That’s the day to day menial thing. The fun thing about being a CEO is that you have the opportunity of really positioning and visioning and dreaming about what that organisation can be in the next 10-15 years and that’s the piece that I love about being in Birdlife because I see the potential and Birdlife is a goldmine in terms of what it can be.
NICK: Where do you see BirdLife in 10 years, if everything goes according to plan?
PATRICIA: A leader of the conservation community. Not only in terms of science but in terms of implementation, I see it as a top advisor of the CBD (Convention on Biological Diversity) on the post-2020 agenda which is not 10 years down the line, it’s actually in 2 years. I see us as a top developer of capacity around the world for conservation.
I see us as the go-to place in terms of innovating and getting knowledge about conservation practices really exchanged between different countries and between different realities to really mobilise a world behind conservation. I think right now we have the capacity to mobilise over 11 million people.
We could be mobilising a billion if we could be a lot more switched on in terms of communications and stuff, and I’m not saying that we are actually going to do it alone, I don’t want that. I want Birdlife to be part of a big group of conservation organisations that are pushing things forward and that’s one of the reasons that we pushed the Key Biodiversity Areas partnership to happen.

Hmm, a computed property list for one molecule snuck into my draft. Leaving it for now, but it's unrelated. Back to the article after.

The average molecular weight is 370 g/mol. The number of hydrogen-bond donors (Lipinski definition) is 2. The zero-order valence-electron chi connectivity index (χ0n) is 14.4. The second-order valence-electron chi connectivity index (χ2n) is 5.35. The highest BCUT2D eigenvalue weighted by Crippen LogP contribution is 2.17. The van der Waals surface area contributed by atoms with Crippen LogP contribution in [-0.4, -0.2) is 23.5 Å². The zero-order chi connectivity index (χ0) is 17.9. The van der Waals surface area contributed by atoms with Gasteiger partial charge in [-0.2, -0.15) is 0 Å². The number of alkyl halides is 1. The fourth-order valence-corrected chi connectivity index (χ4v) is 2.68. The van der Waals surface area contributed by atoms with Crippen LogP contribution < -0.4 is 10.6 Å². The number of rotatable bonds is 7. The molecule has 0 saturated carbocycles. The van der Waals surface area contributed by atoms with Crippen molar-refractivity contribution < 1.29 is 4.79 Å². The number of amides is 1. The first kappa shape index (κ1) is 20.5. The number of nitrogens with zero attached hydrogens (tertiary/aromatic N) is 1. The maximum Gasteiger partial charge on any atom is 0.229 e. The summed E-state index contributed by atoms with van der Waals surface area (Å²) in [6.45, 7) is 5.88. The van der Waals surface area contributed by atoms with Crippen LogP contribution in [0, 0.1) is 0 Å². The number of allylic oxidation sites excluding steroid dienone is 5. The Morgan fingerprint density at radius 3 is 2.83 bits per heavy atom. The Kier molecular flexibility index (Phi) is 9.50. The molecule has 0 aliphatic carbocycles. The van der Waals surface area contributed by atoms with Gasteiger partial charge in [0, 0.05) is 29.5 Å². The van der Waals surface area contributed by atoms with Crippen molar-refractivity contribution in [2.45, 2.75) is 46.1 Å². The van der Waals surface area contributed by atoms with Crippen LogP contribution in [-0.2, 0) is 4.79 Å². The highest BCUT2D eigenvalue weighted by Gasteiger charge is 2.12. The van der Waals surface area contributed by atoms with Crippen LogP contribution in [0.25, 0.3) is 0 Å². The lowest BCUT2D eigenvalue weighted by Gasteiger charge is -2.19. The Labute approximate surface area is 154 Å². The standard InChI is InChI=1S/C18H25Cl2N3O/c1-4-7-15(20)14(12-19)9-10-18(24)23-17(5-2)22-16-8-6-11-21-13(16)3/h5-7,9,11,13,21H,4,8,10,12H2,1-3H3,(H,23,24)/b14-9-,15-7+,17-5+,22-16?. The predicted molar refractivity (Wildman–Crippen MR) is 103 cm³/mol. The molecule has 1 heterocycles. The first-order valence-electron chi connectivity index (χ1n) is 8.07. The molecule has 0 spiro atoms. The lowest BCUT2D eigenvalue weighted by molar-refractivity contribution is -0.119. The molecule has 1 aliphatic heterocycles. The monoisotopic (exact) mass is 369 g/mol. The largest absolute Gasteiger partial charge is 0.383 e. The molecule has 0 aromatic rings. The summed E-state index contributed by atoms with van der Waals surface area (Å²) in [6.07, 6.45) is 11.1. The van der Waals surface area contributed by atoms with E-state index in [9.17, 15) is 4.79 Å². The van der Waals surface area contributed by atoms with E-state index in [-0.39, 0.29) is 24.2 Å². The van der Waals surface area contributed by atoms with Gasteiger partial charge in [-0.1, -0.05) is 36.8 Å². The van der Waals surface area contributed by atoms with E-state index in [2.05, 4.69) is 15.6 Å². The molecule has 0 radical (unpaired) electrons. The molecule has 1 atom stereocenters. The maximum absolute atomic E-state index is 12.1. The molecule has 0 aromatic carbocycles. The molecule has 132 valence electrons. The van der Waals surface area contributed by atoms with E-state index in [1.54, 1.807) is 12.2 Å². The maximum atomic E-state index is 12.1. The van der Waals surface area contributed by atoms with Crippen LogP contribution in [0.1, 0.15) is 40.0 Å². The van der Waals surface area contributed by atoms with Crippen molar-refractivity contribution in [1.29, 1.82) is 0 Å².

Coming and saying, ok we all agree with the criteria and we all are going to use the same thing. While it’s not completely rolled out, because it just happened 2 years ago, it changes completely the dynamic of the conservation community in the sense that we are, for the first time, not confusing the rest of the world. Because each of us, we have our own terms, IUCN had its hotspots, WWF had eco-regions, The Nature Conservancy had special places, everybody had their own way of prioritising biodiversity. Now we all come together and say, no – we all agree that key biodiversity areas are the most important places on earth that need to be saved.
NICK: So like a unifying language in which you can talk to governments, donors, whoever it might be, and you have a big vision for 10-15-20 years from now as to where you think Birdlife and the other NGOs should be as well.